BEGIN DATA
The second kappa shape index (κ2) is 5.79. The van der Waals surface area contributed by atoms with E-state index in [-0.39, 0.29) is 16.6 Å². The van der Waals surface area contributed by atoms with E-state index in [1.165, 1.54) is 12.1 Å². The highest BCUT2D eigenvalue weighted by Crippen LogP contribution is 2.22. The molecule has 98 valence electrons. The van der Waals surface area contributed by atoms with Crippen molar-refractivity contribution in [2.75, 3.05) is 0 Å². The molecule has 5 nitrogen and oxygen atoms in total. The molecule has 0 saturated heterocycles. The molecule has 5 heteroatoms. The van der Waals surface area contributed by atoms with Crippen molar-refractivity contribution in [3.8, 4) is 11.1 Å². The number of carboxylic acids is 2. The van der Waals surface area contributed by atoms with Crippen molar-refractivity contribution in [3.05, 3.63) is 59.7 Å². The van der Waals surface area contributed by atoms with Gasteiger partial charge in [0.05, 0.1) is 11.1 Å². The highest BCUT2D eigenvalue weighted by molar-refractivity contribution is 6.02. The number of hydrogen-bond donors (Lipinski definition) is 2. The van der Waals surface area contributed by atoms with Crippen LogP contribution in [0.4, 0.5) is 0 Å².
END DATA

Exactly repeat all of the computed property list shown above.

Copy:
The second kappa shape index (κ2) is 5.79. The van der Waals surface area contributed by atoms with E-state index in [-0.39, 0.29) is 16.6 Å². The van der Waals surface area contributed by atoms with E-state index in [1.165, 1.54) is 12.1 Å². The highest BCUT2D eigenvalue weighted by Crippen LogP contribution is 2.22. The molecule has 98 valence electrons. The van der Waals surface area contributed by atoms with Crippen molar-refractivity contribution in [2.75, 3.05) is 0 Å². The molecule has 5 nitrogen and oxygen atoms in total. The molecule has 0 saturated heterocycles. The molecule has 5 heteroatoms. The van der Waals surface area contributed by atoms with Crippen molar-refractivity contribution in [3.8, 4) is 11.1 Å². The number of carboxylic acids is 2. The van der Waals surface area contributed by atoms with Crippen molar-refractivity contribution in [3.05, 3.63) is 59.7 Å². The van der Waals surface area contributed by atoms with Gasteiger partial charge in [0.05, 0.1) is 11.1 Å². The highest BCUT2D eigenvalue weighted by molar-refractivity contribution is 6.02. The number of hydrogen-bond donors (Lipinski definition) is 2. The van der Waals surface area contributed by atoms with Crippen LogP contribution in [0.4, 0.5) is 0 Å².